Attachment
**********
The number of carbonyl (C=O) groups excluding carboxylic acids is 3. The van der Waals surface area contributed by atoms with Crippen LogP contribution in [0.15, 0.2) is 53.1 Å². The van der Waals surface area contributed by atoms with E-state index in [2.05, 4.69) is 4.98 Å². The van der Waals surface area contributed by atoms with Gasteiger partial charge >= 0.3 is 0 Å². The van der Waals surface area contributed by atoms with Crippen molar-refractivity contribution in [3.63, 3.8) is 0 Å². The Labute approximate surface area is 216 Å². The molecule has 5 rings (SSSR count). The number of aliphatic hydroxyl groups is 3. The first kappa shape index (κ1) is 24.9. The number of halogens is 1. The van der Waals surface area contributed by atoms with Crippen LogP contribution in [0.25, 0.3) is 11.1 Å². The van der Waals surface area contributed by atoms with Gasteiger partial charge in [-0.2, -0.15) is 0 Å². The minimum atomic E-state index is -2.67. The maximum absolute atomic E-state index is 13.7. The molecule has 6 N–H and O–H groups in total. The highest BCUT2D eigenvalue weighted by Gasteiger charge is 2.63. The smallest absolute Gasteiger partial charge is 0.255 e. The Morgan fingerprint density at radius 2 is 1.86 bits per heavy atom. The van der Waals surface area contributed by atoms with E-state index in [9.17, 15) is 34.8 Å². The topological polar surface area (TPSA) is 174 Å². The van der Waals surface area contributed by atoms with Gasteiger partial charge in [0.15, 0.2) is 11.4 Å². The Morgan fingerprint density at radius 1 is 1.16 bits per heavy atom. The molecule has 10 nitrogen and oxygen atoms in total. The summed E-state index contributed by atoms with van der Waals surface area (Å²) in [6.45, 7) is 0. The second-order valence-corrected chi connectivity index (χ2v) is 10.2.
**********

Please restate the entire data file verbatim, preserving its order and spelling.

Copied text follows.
The number of carbonyl (C=O) groups excluding carboxylic acids is 3. The van der Waals surface area contributed by atoms with Crippen LogP contribution in [0.15, 0.2) is 53.1 Å². The van der Waals surface area contributed by atoms with E-state index in [2.05, 4.69) is 4.98 Å². The van der Waals surface area contributed by atoms with Gasteiger partial charge >= 0.3 is 0 Å². The van der Waals surface area contributed by atoms with Crippen molar-refractivity contribution in [3.63, 3.8) is 0 Å². The Labute approximate surface area is 216 Å². The molecule has 5 rings (SSSR count). The number of aliphatic hydroxyl groups is 3. The first kappa shape index (κ1) is 24.9. The number of halogens is 1. The van der Waals surface area contributed by atoms with Crippen LogP contribution in [0.25, 0.3) is 11.1 Å². The van der Waals surface area contributed by atoms with Gasteiger partial charge in [-0.2, -0.15) is 0 Å². The minimum atomic E-state index is -2.67. The maximum absolute atomic E-state index is 13.7. The molecule has 6 N–H and O–H groups in total. The highest BCUT2D eigenvalue weighted by Gasteiger charge is 2.63. The smallest absolute Gasteiger partial charge is 0.255 e. The Morgan fingerprint density at radius 2 is 1.86 bits per heavy atom. The van der Waals surface area contributed by atoms with E-state index in [9.17, 15) is 34.8 Å². The topological polar surface area (TPSA) is 174 Å². The van der Waals surface area contributed by atoms with Gasteiger partial charge in [0.15, 0.2) is 11.4 Å². The Morgan fingerprint density at radius 1 is 1.16 bits per heavy atom. The molecule has 10 nitrogen and oxygen atoms in total. The summed E-state index contributed by atoms with van der Waals surface area (Å²) in [6.45, 7) is 0. The second-order valence-corrected chi connectivity index (χ2v) is 10.2.